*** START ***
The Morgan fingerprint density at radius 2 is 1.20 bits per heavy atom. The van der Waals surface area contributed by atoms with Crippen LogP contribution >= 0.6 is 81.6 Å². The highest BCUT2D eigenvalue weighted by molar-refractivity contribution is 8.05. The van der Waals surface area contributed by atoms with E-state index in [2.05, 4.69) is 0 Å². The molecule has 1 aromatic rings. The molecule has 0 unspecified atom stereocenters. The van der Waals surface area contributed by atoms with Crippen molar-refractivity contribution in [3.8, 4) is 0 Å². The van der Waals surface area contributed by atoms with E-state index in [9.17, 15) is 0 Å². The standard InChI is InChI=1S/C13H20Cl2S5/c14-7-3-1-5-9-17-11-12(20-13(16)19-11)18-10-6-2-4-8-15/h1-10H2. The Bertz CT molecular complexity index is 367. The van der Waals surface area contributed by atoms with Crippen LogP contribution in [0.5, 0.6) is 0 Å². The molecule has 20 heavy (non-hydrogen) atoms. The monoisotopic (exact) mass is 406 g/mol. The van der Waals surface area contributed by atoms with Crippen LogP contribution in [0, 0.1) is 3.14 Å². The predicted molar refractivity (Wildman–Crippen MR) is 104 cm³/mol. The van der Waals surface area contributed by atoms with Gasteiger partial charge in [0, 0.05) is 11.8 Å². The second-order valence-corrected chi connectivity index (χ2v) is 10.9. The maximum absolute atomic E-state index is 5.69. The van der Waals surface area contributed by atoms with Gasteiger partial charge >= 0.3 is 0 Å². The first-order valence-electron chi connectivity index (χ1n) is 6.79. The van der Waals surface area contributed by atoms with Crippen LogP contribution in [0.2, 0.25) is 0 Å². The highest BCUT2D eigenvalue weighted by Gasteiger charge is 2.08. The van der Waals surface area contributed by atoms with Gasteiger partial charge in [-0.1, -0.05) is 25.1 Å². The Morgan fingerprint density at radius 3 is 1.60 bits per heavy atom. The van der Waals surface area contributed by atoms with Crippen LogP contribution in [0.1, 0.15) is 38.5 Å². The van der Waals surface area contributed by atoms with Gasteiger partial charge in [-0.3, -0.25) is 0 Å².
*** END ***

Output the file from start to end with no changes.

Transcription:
The Morgan fingerprint density at radius 2 is 1.20 bits per heavy atom. The van der Waals surface area contributed by atoms with Crippen LogP contribution >= 0.6 is 81.6 Å². The highest BCUT2D eigenvalue weighted by molar-refractivity contribution is 8.05. The van der Waals surface area contributed by atoms with E-state index in [2.05, 4.69) is 0 Å². The molecule has 1 aromatic rings. The molecule has 0 unspecified atom stereocenters. The van der Waals surface area contributed by atoms with Crippen molar-refractivity contribution in [3.8, 4) is 0 Å². The van der Waals surface area contributed by atoms with E-state index in [9.17, 15) is 0 Å². The standard InChI is InChI=1S/C13H20Cl2S5/c14-7-3-1-5-9-17-11-12(20-13(16)19-11)18-10-6-2-4-8-15/h1-10H2. The Bertz CT molecular complexity index is 367. The van der Waals surface area contributed by atoms with Crippen LogP contribution in [0.5, 0.6) is 0 Å². The molecule has 20 heavy (non-hydrogen) atoms. The monoisotopic (exact) mass is 406 g/mol. The van der Waals surface area contributed by atoms with Crippen LogP contribution in [0, 0.1) is 3.14 Å². The predicted molar refractivity (Wildman–Crippen MR) is 104 cm³/mol. The van der Waals surface area contributed by atoms with Gasteiger partial charge in [0, 0.05) is 11.8 Å². The second-order valence-corrected chi connectivity index (χ2v) is 10.9. The maximum absolute atomic E-state index is 5.69. The van der Waals surface area contributed by atoms with Gasteiger partial charge >= 0.3 is 0 Å². The first-order valence-electron chi connectivity index (χ1n) is 6.79. The van der Waals surface area contributed by atoms with Crippen LogP contribution in [0.2, 0.25) is 0 Å². The highest BCUT2D eigenvalue weighted by Gasteiger charge is 2.08. The van der Waals surface area contributed by atoms with Gasteiger partial charge in [-0.1, -0.05) is 25.1 Å². The Morgan fingerprint density at radius 3 is 1.60 bits per heavy atom. The van der Waals surface area contributed by atoms with Crippen LogP contribution in [0.1, 0.15) is 38.5 Å². The van der Waals surface area contributed by atoms with Gasteiger partial charge in [-0.3, -0.25) is 0 Å².